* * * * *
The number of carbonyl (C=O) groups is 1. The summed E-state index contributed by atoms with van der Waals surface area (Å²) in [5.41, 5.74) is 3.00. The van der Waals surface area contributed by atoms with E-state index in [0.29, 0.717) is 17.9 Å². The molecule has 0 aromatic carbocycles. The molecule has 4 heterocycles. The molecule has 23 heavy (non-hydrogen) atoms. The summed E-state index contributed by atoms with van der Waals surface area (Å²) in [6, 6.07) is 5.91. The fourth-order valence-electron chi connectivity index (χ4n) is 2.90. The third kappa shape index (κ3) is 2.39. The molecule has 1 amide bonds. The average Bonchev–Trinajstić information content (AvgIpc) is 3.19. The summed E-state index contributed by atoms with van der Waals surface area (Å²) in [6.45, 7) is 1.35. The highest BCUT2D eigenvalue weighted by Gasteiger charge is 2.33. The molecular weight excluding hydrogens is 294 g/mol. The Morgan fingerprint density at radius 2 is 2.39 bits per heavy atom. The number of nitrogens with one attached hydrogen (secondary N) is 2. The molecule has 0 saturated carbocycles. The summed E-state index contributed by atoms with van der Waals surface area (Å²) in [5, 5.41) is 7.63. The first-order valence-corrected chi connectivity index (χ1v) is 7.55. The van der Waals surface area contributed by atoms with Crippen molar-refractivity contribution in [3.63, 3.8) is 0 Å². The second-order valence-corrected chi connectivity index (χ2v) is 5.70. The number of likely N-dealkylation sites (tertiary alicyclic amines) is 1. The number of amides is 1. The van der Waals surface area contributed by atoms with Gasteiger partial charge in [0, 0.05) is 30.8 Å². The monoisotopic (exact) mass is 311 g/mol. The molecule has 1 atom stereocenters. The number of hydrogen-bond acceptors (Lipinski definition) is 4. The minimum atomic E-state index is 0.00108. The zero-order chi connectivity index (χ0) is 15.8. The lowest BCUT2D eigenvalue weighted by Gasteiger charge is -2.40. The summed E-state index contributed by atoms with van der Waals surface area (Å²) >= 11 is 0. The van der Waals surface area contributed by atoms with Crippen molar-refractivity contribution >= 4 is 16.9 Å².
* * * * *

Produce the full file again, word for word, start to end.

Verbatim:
The number of carbonyl (C=O) groups is 1. The summed E-state index contributed by atoms with van der Waals surface area (Å²) in [5.41, 5.74) is 3.00. The van der Waals surface area contributed by atoms with E-state index in [0.29, 0.717) is 17.9 Å². The molecule has 0 aromatic carbocycles. The molecule has 4 heterocycles. The molecule has 23 heavy (non-hydrogen) atoms. The summed E-state index contributed by atoms with van der Waals surface area (Å²) in [6, 6.07) is 5.91. The fourth-order valence-electron chi connectivity index (χ4n) is 2.90. The third kappa shape index (κ3) is 2.39. The molecule has 1 amide bonds. The average Bonchev–Trinajstić information content (AvgIpc) is 3.19. The summed E-state index contributed by atoms with van der Waals surface area (Å²) in [6.45, 7) is 1.35. The highest BCUT2D eigenvalue weighted by Gasteiger charge is 2.33. The molecular weight excluding hydrogens is 294 g/mol. The Morgan fingerprint density at radius 2 is 2.39 bits per heavy atom. The number of nitrogens with one attached hydrogen (secondary N) is 2. The molecule has 0 saturated carbocycles. The summed E-state index contributed by atoms with van der Waals surface area (Å²) in [5, 5.41) is 7.63. The first-order valence-corrected chi connectivity index (χ1v) is 7.55. The van der Waals surface area contributed by atoms with Crippen molar-refractivity contribution in [3.63, 3.8) is 0 Å². The second-order valence-corrected chi connectivity index (χ2v) is 5.70. The number of likely N-dealkylation sites (tertiary alicyclic amines) is 1. The number of amides is 1. The van der Waals surface area contributed by atoms with Gasteiger partial charge in [0, 0.05) is 30.8 Å². The monoisotopic (exact) mass is 311 g/mol. The molecule has 1 atom stereocenters. The number of hydrogen-bond acceptors (Lipinski definition) is 4. The minimum atomic E-state index is 0.00108. The zero-order chi connectivity index (χ0) is 15.8. The lowest BCUT2D eigenvalue weighted by Gasteiger charge is -2.40. The summed E-state index contributed by atoms with van der Waals surface area (Å²) >= 11 is 0. The van der Waals surface area contributed by atoms with Crippen molar-refractivity contribution >= 4 is 16.9 Å².